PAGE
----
Transactions are constantly changing. New merchants appear in the market, new methods of payment are invented, etc. This means that the best results will be achieved by an engine that is constantly maintained and re-trained to remain relevant. When comparing categorisation engines, it’s a good idea to compare how often each of the engines is updated.

Good vs. great

A great transaction categorisation engine is one that has the right balance between the five factors to perform the task at hand.

For example, if you’re building personal finance management (PFM) app, you might require a fast categorisation engine with a reasonably high categorisation rate, a large number of categories, but having a low error rate is not critical — the app users wouldn’t mind the results not being 100% correct. However, if you’re planning to use transaction categorisation for credit risk purposes (e.g. automated credit decisions), having a low error rate is critical to ensure accurate credit decisions.

In conclusion, the rise of Open Banking has provided many opportunities to build incredible apps and solutions on account data. Transaction categorisation is a layer that adds ‘superpowers’ to these apps and solutions by enriching the raw account data. To best utilise these powers, it’s paramount to find the best fit for your particular use-case.


If you’re interested to see how your current transaction categorisation engine would perform against Nordigen’s engine, let’s talk: info@nordigen.com

About Nordigen
Nordigen is a global account data analytics provider that helps banks and lenders improve the speed and accuracy of their credit decisions. We provide solutions that include income verification, verification of liabilities, transaction categorisation and behavioural feature engineering.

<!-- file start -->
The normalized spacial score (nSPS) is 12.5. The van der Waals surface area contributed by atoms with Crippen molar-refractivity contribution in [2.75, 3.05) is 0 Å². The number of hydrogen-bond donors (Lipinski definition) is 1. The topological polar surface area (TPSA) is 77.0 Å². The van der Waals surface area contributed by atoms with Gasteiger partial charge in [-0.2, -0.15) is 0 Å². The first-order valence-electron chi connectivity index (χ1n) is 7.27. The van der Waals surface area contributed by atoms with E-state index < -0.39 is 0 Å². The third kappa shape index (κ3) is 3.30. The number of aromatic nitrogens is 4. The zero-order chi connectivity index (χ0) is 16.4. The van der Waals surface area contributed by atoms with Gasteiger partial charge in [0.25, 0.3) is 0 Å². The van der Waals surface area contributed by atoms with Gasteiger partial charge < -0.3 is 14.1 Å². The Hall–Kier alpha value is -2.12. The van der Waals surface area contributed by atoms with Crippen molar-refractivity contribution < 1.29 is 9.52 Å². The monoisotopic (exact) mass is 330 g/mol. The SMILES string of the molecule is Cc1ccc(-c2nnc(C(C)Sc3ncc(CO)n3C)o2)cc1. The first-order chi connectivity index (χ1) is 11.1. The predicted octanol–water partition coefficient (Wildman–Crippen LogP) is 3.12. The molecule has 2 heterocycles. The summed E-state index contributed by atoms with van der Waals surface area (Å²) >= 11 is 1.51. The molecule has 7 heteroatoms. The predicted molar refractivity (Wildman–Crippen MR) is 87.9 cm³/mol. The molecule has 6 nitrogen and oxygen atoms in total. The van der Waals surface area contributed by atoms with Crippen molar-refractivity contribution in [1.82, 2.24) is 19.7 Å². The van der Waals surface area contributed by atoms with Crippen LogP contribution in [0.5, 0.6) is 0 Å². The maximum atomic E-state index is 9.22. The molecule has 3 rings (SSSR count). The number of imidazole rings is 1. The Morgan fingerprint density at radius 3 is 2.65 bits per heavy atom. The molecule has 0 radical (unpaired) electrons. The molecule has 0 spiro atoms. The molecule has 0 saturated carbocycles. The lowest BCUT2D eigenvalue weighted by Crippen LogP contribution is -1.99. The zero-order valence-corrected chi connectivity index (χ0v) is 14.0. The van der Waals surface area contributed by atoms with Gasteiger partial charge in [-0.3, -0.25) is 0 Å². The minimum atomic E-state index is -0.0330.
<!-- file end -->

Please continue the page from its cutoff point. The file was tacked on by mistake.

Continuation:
www.nordigen.com


Set up your Nordigen Account today. Get 50 free API Calls!

If you found this article interesting please give us a ”Clap”. If there is anything you want to discuss from your perspective add a comment below.

Check out other Nordigen Blog Posts, share them with your team and let’s build more awareness around open banking together!

Interested in Nordigen? Register: Dashboard

Follow us or get in touch: Website | LinkedIn | Facebook | Twitter | Email

Nordigen

Written by

Nordigen

Open banking analytics platform for building powerful applications and customer experiences. All-in-one integration for data acquisition and data analytics.

Nordigen

Written by

Nordigen

Open banking analytics platform for building powerful applications and customer experiences. All-in-one integration for data acquisition and data analytics.

Welcome to a place where words matter. On Medium, smart voices and original ideas take center stage - with no ads in sight. Watch

Follow all the topics you care about, and we’ll deliver the best stories for you to your homepage and inbox. Explore

Get unlimited access to the best stories on Medium — and support writers while you’re at it. Just $5/month. Upgrade

Get the Medium app

A button that says 'Download on the App Store', and if clicked it will lead you to the iOS App store
A button that says 'Get it on, Google Play', and if clicked it will lead you to the Google Play store